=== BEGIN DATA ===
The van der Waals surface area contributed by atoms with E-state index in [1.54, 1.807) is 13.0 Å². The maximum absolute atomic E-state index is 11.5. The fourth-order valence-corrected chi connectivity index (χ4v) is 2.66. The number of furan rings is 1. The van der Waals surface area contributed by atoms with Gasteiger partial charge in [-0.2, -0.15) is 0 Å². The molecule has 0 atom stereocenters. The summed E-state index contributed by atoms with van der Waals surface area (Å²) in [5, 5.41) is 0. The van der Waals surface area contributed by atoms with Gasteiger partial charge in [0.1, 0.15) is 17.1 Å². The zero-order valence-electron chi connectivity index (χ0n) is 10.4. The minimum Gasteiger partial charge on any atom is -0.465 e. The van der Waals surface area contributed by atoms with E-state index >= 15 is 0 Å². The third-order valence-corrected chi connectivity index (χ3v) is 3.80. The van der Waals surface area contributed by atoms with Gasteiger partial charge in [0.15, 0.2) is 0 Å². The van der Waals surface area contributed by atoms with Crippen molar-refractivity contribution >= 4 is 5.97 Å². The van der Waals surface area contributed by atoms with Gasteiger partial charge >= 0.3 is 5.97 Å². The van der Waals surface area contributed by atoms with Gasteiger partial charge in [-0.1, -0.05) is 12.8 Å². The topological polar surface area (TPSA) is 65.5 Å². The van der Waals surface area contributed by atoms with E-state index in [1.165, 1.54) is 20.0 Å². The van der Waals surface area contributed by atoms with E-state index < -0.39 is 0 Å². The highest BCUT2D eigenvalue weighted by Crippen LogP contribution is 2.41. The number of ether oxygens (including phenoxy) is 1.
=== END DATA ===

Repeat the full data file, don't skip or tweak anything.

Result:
The van der Waals surface area contributed by atoms with E-state index in [1.54, 1.807) is 13.0 Å². The maximum absolute atomic E-state index is 11.5. The fourth-order valence-corrected chi connectivity index (χ4v) is 2.66. The number of furan rings is 1. The van der Waals surface area contributed by atoms with Gasteiger partial charge in [-0.2, -0.15) is 0 Å². The molecule has 0 atom stereocenters. The summed E-state index contributed by atoms with van der Waals surface area (Å²) in [5, 5.41) is 0. The van der Waals surface area contributed by atoms with Gasteiger partial charge in [0.1, 0.15) is 17.1 Å². The zero-order valence-electron chi connectivity index (χ0n) is 10.4. The minimum Gasteiger partial charge on any atom is -0.465 e. The van der Waals surface area contributed by atoms with E-state index >= 15 is 0 Å². The third-order valence-corrected chi connectivity index (χ3v) is 3.80. The van der Waals surface area contributed by atoms with Gasteiger partial charge in [0.15, 0.2) is 0 Å². The van der Waals surface area contributed by atoms with Crippen molar-refractivity contribution >= 4 is 5.97 Å². The van der Waals surface area contributed by atoms with Gasteiger partial charge >= 0.3 is 5.97 Å². The van der Waals surface area contributed by atoms with Gasteiger partial charge in [-0.1, -0.05) is 12.8 Å². The topological polar surface area (TPSA) is 65.5 Å². The van der Waals surface area contributed by atoms with E-state index in [1.165, 1.54) is 20.0 Å². The van der Waals surface area contributed by atoms with E-state index < -0.39 is 0 Å². The highest BCUT2D eigenvalue weighted by Crippen LogP contribution is 2.41. The number of ether oxygens (including phenoxy) is 1.